America is violent. And that violence is a reflection of the whole — not just those perpetrating the violence but the ones who go on with their routines as if violence weren’t erupting all around us. It is reflected in the violence we commit against the mother earth. It’s war tagged “shock and awe.” It’s violent video entertainment. And it’s people insulating themselves rather than opening their hearts. For a shift to take place, we need conscious awareness, community engagement, re-education, and a cultural move away from me to we. That is generational. The Colorado shooter bought 6,000 rounds of ammo over the Internet. Laws can change that now. Guns are only a delivery system for the violence, but getting them sensibly controlled is a first step to protecting against mass slaughter of innocents. How many times do we want to grieve before we say enough?
Change will happen
I am an optimist. So, when I imagine myself looking back to this day 15 years in the future, I see myself mystified that it took so many mass shootings and unfortunate gun-related deaths to bring us to the brink of change. In 15 years, when guns are regulated in our country as they are currently for the citizens of most of our closest allies, I will be grateful to live in a safer, closer and more trusting community. Sportsmen will still enjoy hunting with rifles, handguns will still be fired at the range, but all of us will experience a freedom we never knew in the United States: The freedom from fear of being killed by a twisted mind or enraged coward.
We are complicit
First you want to cry. Next you want to know what manner of man could bring himself to gun down 20 young boys and girls and six adults in their elementary school? Then you want to comfort the families and to find comfort for yourself even although you know that comfort can’t be stretched to cover the loss.
Next you want to punish those who, in one way or another, enabled the gunman. Then, if you’re candid, you own up to your own role as enabler, your votes for officials, from the president on down, who, whatever lip service they pay to the need for meaningful gun control, see the political risks of advocating reform as too great, and settle for talk. For me, then, the buck stops here. I have done far too little, and now find myself complicit in the recent massacre.
David R. Anderson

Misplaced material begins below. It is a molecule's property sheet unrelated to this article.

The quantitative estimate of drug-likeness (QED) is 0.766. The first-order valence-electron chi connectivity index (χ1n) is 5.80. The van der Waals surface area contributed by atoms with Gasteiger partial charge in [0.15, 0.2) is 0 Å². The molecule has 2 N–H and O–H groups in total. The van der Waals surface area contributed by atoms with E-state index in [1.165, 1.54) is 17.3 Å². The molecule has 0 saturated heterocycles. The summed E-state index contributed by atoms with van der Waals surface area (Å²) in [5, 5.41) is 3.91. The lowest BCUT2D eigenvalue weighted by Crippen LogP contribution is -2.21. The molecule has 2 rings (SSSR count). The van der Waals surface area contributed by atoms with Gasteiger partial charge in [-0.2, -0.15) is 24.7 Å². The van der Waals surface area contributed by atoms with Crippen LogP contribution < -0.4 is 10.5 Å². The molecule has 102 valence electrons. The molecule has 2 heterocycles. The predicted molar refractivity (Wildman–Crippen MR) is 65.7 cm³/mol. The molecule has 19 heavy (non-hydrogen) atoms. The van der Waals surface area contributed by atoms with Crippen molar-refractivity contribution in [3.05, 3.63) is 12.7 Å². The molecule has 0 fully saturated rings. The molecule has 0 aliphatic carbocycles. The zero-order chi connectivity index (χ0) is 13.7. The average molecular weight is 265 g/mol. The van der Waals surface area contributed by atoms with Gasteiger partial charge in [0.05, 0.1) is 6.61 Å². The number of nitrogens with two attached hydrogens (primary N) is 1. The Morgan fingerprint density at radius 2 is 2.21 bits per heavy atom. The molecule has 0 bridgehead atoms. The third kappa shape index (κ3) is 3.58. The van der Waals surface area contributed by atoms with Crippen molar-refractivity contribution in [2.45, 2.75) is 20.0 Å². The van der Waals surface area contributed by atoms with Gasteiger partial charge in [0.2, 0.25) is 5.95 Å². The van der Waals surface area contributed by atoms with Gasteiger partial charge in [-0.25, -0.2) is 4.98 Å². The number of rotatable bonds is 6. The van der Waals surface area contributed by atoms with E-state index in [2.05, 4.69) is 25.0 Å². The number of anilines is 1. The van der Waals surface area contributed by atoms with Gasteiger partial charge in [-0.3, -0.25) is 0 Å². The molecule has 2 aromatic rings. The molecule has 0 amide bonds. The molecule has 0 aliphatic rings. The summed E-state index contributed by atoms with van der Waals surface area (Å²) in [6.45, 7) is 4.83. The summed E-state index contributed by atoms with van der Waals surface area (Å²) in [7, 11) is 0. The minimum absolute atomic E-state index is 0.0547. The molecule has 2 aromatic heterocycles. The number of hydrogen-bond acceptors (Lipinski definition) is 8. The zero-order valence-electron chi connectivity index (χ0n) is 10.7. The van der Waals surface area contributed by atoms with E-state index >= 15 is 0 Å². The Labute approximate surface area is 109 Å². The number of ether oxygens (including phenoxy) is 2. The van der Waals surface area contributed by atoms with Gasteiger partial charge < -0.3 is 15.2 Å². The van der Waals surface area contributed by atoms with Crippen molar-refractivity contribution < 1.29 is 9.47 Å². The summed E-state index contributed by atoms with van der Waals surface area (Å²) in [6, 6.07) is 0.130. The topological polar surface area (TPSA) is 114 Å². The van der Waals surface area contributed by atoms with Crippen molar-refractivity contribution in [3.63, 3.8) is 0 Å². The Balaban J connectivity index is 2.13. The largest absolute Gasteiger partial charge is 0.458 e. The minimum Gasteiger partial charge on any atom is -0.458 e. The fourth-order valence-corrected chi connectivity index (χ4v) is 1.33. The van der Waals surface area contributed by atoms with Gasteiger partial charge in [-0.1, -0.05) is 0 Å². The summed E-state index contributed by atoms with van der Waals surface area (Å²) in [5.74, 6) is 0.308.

One big OK Corral
Guns are a billion-dollar industry. Kids are a dime-a-dozen. Is that how it goes? Between the greed-meisters with paid lobbyists and congressmen to protect their interests and the paranoids who are determined to arm every man, woman and child with a gun? So here we are again, a supposedly civilized country internationally disgraced because we seem to lack the intelligence, the compassion and the common sense to deal with gun violence. The real threats to the country are being dealt with very well by the federal agencies assigned to the job. Who needs these “militias” answerable to no one? Who, therefore, are we arming ourselves against? The answer: Each other. Does that make you feel safe? Ask yourself if you really want to live in a country that is in danger of becoming just one big O.K. Corral.
Stop the bullying
Just like everyone, I’m heartbroken about all the deaths in Connecticut. They’re just senseless and irrational. I’ve been talking about the shootings with my family, friends and coworkers for days now; we can’t make any sense of it, but come to some conclusions.
Until we stop making mentally ill people, these tragedies will always happen. This crime was not about guns, it was a madman determined for destruction. Just as Osama bin Laden used planes, Timothy McVeigh fertilizer and Ted Kaczynski mail bombs, madmen will always find a way.
Gun laws are for the law-abiding citizens, and they work. Banning weapons won’t eliminate the hundreds of thousands of weapons already in existence. A ban would just make them more desirable for criminals and create an underground trade, much like prohibition did with alcohol. It is better to control than prohibit.
We need to stop bullying and creating the anger and rage that provokes people to harm others and act out in such violent ways.